No, I will not show you what this looks like yet. 

Striptease stew

I know how it goes. I talk about my favorite recipes, and I hear “Not photogenic!” “Not attractive!”

Funny, in an industry where people so freely use the term “food porn,” I keep hearing that there’s nothing pretty about a piece of meat. 

So for this stew, (you’ll find the official recipe in Joan Nathan’s classic Jewish Holiday Kitchen), we’re trying something more seductive. 

 

Cut two pounds of chuck meat into 1- or 2-inch chunks. (At most — ahem — meat markets, they will do this for you. Just make sure it’s chuck; the precut stew meat is sometimes a leaner cut.)  Slice three onions. Sprinkle the meat with salt, and brown it along with the onions in a large stew pot. Brown it in margarine if you keep kosher; butter if you don’t. I use butter. (Sorry, dad, but you know you should have stopped reading at the headline.) Add water to cover the meat, and simmer, uncovered, one hour.

Take a few sweet potatoes. Really sweet potatoes.

 


Peel and chop the sweet potatoes into big chunks. Then do the same with a few Yukon Golds or other white potatoes. Slice 6-8 carrots, or more if they’re your thing.

 

Grate a few dashes of nutmeg. You can use regular nutmeg powder just as easily, but the fresh stuff is —  spicier.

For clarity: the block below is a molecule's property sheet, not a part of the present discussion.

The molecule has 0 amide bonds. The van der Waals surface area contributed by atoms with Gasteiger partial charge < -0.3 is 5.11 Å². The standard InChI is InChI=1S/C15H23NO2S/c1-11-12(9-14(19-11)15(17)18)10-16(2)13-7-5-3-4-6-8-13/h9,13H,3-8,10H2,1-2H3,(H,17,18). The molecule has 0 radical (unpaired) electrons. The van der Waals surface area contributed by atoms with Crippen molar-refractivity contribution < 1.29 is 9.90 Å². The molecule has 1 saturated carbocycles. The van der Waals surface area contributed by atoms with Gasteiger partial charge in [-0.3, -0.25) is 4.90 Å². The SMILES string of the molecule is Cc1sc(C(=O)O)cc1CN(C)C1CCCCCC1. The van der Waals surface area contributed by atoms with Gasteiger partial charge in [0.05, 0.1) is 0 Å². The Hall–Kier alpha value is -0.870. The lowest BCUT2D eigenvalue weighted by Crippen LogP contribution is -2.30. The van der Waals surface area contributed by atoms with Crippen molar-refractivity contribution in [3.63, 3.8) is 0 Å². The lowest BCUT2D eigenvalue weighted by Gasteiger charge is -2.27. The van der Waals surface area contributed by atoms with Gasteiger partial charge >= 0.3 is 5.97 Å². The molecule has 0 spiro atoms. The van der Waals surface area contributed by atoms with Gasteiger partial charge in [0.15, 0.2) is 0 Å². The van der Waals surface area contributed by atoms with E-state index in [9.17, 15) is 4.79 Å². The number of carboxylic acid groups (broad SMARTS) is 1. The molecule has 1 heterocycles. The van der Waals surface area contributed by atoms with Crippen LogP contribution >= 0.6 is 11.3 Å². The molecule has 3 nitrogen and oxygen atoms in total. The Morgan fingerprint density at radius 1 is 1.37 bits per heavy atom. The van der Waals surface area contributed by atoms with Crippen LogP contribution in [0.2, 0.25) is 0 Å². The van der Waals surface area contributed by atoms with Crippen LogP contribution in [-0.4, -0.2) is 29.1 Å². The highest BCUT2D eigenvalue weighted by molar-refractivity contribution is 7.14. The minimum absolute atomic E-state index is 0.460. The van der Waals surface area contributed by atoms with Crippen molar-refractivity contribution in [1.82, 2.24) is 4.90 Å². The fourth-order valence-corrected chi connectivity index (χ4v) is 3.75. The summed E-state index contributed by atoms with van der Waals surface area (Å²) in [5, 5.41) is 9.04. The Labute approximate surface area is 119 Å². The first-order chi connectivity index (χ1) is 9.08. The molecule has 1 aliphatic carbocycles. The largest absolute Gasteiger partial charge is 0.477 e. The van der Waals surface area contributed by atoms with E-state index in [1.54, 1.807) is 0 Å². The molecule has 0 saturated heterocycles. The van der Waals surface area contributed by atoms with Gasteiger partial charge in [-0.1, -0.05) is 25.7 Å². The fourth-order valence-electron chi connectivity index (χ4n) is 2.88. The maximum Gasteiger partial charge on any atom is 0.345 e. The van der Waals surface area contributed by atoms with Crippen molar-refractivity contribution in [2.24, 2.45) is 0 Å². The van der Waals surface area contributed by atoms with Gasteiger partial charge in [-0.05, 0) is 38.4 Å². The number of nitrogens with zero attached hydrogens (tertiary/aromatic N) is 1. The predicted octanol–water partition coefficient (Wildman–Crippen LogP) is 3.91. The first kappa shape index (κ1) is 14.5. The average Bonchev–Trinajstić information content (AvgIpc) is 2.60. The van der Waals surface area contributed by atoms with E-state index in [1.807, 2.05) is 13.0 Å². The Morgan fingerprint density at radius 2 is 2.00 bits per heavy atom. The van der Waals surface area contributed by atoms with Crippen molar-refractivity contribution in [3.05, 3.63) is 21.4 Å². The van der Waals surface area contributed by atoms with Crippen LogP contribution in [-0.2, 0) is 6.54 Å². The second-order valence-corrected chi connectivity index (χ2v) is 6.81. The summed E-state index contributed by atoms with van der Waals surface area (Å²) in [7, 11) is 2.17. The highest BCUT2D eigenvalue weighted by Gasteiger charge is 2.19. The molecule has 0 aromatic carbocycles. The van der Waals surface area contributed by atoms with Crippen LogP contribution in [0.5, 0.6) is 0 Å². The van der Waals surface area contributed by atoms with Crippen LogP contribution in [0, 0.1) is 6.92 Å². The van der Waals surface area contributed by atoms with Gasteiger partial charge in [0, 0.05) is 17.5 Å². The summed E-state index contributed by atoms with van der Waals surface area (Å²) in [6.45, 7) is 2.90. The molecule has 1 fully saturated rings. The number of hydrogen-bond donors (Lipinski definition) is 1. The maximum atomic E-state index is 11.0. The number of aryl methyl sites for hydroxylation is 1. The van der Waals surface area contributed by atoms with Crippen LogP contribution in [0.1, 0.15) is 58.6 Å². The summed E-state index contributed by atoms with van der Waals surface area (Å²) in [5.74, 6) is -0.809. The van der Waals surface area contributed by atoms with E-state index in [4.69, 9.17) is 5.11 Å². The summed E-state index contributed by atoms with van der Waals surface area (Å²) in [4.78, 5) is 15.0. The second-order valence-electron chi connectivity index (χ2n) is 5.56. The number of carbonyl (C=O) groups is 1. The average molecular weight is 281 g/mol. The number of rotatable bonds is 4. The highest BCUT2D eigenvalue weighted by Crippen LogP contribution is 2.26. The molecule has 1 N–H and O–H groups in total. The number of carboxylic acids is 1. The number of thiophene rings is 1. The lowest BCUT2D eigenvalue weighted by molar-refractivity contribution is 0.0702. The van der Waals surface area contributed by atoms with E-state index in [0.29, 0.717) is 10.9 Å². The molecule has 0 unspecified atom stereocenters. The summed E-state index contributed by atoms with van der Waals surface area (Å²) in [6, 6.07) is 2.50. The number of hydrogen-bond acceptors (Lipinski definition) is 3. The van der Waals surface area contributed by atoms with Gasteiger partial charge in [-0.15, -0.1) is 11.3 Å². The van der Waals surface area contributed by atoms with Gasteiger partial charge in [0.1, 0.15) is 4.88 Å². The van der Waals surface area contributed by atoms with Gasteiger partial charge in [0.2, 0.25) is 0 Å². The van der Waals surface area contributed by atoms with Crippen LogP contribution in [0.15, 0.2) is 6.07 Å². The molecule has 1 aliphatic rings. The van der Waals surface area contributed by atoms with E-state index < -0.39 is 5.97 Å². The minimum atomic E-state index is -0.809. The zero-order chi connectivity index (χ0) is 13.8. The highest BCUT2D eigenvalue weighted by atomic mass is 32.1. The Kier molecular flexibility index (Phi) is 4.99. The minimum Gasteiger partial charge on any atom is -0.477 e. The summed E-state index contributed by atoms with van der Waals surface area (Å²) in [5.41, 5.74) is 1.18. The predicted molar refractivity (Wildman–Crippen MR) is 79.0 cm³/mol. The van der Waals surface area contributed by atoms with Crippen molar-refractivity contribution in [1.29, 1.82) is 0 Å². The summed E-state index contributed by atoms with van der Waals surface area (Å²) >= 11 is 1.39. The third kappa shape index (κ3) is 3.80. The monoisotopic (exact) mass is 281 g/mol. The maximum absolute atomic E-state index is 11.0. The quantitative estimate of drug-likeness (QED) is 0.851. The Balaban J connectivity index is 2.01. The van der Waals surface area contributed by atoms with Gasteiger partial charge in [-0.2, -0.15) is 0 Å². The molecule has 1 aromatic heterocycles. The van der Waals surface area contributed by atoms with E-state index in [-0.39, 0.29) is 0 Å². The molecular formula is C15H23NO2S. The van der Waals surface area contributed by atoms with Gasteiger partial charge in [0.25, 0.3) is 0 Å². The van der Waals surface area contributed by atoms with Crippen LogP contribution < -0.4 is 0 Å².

Zest the rind of one orange, then slice it in half and juice both halves. Don’t squeeze too hard.

 

By now, that meat should be well simmered. Using a big wooden spoon or spatula, push it to the center of the pot. (The recipe says to place it all in a 4-quart casserole, but we find it works better to do the whole recipe in a much larger Dutch oven.)

Surround the meat with the sweet potatoes, potatoes, carrots, nutmeg, and orange rind and juice. Add a quarter-cup of brown sugar, a half-pound dried prunes, and a half-pound dried apricots. I like the ones that are still plump and pliable.

 

Cover with water. Put the lid on the pot and place it in a preheated 350-degree oven.  Bake one hour, then take off the lid and bake uncovered another two hours or until the liquid disappears and the top turns crusty. 

You know how to serve it: Hot!

 

 

 

 

– A big thank you for this post goes to Patricia Ridenour and Leslie Saber of  Photographic Center Northwest, who led a most inspiring class this quarter in Introduction to Digital Photography.

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